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Green States and Social MovementsEnvironmentalism in the United States, United Kingdom, Germany, and Norway$
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John S. Dryzek, David Downes, Christian Hunold, David Schlosberg, and Hans-Kristian Hernes

Print publication date: 2003

Print ISBN-13: 9780199249022

Published to Oxford Scholarship Online: November 2003

DOI: 10.1093/0199249024.001.0001

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Co‐optive or Effective Inclusion? Movement Aims and State Imperatives

Co‐optive or Effective Inclusion? Movement Aims and State Imperatives

Chapter:
(p.56) 3 Co‐optive or Effective Inclusion? Movement Aims and State Imperatives
Source:
Green States and Social Movements
Author(s):

John S. Dryzek (Contributor Webpage)

David Downes

Christian Hunold (Contributor Webpage)

David Schlosberg (Contributor Webpage)

Hans‐Kristian Hernes (Contributor Webpage)

Publisher:
Oxford University Press
DOI:10.1093/0199249024.003.0003

Sometimes the inclusion of the environmental movement in the state that has occurred has been genuine, and sometimes it has involved co‐option, i.e. access without real influence. We argue that inclusion can be genuine when the movement's defining interest can be attached to one of the core state imperatives; this explains why the US alone could prove such an environmental success story around 1970. Later in the 1970s, energy crisis meant that environmentalism was kept away from the state's core in all four countries, though there was substantial variation in how this was played out. More recent history reveals environmentalism generally kept away from the core, though there are exceptions (especially in Norway and, later, Germany).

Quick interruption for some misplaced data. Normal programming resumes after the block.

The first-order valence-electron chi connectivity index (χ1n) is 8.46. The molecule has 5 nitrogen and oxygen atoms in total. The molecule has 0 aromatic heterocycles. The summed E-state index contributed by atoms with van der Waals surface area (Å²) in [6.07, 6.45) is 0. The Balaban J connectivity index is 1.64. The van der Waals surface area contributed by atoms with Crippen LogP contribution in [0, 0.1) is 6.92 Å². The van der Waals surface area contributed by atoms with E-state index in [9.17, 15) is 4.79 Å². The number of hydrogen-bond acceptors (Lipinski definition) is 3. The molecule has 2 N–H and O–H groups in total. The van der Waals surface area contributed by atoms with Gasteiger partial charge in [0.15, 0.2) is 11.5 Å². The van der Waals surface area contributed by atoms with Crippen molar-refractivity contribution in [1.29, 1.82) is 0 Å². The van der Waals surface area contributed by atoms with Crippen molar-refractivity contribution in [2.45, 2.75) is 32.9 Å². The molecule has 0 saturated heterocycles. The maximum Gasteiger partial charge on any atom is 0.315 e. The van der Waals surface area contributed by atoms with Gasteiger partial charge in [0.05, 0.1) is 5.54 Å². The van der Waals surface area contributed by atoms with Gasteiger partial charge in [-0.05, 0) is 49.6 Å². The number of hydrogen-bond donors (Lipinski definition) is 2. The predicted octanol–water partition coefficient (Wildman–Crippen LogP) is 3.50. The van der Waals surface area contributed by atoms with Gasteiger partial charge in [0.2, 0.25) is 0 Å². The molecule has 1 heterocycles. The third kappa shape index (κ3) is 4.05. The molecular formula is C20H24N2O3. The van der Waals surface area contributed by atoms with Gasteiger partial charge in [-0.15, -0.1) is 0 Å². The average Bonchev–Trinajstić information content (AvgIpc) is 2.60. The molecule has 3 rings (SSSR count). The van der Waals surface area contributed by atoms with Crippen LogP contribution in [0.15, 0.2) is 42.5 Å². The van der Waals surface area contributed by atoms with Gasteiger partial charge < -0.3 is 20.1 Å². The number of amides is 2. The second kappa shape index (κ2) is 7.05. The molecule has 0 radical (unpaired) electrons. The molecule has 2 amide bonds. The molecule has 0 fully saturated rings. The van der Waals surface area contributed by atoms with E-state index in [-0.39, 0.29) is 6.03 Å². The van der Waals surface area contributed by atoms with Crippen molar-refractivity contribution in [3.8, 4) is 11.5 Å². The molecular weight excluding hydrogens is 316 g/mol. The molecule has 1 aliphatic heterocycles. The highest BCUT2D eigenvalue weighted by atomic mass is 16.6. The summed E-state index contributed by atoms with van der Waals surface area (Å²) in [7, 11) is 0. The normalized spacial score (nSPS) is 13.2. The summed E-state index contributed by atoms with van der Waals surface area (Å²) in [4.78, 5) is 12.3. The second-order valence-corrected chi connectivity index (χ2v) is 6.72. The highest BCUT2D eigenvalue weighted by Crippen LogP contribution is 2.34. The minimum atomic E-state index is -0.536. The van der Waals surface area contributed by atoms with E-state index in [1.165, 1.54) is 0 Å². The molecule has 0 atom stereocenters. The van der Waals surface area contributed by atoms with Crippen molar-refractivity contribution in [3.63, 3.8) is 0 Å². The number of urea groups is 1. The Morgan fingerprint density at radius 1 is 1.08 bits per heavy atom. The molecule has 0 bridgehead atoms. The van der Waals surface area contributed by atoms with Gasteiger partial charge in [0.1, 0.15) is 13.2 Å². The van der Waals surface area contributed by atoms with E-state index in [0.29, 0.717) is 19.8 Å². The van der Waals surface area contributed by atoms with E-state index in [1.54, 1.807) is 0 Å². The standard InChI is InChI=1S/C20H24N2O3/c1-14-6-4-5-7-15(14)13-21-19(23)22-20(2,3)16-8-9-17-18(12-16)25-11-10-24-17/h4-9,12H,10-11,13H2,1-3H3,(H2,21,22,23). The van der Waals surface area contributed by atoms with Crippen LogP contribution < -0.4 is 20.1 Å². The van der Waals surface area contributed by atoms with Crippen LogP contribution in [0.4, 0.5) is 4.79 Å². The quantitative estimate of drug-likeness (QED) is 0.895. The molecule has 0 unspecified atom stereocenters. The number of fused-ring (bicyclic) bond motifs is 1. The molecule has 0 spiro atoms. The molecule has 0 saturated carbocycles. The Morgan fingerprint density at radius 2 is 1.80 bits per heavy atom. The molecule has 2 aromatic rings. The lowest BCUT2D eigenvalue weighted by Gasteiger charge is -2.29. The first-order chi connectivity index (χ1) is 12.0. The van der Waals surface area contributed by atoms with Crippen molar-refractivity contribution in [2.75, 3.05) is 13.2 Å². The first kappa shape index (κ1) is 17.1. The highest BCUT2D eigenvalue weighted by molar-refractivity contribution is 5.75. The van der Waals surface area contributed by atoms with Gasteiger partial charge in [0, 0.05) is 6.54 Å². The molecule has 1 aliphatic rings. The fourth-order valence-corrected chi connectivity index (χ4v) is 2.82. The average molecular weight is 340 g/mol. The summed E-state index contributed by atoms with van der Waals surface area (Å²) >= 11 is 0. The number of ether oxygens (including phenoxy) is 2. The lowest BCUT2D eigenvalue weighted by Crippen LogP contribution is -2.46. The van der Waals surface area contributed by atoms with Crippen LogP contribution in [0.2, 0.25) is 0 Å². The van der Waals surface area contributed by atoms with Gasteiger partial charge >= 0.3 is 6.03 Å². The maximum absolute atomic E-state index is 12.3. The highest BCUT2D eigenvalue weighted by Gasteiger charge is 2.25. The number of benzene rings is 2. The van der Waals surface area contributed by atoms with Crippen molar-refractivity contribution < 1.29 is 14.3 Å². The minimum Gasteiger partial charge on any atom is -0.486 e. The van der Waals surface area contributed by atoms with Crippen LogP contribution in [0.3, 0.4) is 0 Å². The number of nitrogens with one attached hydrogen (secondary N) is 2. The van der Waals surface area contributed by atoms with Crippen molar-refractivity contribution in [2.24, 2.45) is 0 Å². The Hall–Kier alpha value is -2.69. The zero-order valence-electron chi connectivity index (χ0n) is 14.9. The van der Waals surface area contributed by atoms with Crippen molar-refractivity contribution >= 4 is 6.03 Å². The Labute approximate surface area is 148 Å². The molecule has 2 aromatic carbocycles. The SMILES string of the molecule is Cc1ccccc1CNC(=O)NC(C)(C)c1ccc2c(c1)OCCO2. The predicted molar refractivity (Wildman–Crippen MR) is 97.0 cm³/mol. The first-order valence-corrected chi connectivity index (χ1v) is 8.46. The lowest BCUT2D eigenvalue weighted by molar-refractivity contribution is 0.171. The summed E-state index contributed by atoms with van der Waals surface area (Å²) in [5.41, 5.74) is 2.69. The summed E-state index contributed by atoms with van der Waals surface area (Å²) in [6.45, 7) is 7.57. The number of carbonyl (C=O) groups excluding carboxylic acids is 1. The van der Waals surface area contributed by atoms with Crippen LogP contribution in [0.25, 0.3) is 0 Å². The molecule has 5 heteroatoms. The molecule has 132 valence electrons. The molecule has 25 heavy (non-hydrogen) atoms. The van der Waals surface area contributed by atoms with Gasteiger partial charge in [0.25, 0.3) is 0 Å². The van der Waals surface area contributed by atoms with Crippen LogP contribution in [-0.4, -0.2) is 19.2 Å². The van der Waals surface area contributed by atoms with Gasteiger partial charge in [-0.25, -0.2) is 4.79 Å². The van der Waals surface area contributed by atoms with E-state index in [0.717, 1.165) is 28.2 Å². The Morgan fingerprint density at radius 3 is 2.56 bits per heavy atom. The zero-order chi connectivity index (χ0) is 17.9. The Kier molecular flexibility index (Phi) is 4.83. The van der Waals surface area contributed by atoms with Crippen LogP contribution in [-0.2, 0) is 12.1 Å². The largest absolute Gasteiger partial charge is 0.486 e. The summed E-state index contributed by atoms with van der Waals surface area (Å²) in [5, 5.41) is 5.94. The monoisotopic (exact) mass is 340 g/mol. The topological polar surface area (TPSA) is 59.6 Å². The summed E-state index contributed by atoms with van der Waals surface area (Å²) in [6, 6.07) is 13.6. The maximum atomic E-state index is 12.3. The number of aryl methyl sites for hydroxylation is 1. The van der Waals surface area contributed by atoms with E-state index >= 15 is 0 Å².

Keywords:   co‐option, energy crisis, environmentalism, Germany, inclusion, Norway, state imperatives, USA

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